We propose a representation of individual preferences with a subsistence requirement
in consumption, and examine its implications for substitutability and sustainability.
Specifically, we generalize the standard constant-elasticity-of-substitution (CES) utility
specification for manufactured goods and environmental services, by adding a subsistence
requirement for environmental services. We find that the Hicksian elasticity of substitution
strictly monotonically increases with the consumption of environmental services above the
subsistence requirement, and approaches the standard CES value as consumption becomes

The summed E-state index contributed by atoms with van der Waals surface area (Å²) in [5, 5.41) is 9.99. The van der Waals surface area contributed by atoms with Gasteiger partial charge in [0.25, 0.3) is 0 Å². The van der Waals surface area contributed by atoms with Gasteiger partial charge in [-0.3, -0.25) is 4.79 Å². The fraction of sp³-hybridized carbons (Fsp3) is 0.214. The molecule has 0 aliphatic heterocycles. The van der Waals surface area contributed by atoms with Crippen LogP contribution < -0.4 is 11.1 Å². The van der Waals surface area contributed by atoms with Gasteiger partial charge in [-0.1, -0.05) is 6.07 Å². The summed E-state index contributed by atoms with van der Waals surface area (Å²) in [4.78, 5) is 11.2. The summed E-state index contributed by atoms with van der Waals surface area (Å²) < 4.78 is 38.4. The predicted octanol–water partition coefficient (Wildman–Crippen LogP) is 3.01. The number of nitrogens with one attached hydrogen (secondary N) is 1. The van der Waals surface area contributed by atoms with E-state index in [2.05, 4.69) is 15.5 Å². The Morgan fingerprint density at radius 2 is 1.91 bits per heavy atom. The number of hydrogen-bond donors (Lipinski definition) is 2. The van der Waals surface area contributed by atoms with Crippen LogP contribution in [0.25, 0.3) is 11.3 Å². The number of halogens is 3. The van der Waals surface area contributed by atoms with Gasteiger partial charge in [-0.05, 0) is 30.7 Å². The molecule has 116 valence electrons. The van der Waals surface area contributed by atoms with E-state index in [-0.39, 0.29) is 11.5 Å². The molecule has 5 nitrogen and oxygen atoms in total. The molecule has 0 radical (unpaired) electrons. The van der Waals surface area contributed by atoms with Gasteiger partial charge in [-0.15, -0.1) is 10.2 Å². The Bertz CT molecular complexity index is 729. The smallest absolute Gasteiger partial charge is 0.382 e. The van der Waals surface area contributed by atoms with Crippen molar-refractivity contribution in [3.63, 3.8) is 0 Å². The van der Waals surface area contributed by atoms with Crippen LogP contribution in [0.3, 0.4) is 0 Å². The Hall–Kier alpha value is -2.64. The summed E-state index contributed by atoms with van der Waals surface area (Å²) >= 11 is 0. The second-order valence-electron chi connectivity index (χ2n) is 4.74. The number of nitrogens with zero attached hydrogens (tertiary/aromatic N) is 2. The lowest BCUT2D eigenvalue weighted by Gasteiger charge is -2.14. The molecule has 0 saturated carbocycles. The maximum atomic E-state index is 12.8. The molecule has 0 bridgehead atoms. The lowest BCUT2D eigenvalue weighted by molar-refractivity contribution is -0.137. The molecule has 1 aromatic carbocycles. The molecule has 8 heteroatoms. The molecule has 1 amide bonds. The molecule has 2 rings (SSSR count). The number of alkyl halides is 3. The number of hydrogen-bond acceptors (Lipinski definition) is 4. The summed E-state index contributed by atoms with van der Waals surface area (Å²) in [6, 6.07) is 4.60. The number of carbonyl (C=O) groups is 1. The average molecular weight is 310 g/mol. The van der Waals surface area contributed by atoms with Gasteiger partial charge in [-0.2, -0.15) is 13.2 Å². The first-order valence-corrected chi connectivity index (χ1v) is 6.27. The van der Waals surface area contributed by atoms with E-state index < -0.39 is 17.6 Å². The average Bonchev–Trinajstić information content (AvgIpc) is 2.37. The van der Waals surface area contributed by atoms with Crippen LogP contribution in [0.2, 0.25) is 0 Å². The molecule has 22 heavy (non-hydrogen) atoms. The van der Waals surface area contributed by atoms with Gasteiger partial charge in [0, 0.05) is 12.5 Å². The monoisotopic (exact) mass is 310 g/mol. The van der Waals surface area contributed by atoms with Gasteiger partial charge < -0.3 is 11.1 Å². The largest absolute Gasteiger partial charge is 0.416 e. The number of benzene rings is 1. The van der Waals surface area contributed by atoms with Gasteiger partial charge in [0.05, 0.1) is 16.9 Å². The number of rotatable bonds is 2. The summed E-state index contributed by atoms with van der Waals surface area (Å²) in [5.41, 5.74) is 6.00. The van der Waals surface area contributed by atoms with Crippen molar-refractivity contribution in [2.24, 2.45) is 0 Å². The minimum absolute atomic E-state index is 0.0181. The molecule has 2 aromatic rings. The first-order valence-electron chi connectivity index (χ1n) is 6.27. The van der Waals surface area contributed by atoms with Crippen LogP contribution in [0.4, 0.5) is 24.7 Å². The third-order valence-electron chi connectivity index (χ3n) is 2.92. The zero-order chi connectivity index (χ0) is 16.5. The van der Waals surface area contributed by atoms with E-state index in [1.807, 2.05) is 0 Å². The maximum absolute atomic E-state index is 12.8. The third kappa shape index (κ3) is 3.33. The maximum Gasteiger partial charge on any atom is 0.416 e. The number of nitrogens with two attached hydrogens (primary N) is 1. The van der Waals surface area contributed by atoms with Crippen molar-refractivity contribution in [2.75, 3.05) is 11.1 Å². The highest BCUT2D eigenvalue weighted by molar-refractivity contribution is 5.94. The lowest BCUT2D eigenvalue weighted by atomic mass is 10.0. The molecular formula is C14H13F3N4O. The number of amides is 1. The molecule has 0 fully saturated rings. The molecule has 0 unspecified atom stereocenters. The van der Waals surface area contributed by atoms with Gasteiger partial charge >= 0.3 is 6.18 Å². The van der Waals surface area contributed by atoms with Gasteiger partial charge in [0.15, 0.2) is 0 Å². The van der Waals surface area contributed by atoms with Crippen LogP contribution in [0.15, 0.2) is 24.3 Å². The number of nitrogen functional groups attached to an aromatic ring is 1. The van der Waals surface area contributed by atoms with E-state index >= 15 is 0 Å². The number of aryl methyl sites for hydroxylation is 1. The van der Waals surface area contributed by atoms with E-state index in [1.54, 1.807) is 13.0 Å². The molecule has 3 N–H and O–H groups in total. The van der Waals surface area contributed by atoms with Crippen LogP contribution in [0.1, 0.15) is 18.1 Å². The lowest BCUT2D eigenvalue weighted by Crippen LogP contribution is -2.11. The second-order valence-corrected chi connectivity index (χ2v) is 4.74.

very large. Whether the two goods are market substitutes depends on the level of income.We
further show that the subsistence requirement may jeopardize the existence of an intertemporally
optimal and sustainable consumption path. Our results have important implications
for growth, development and environmental policy.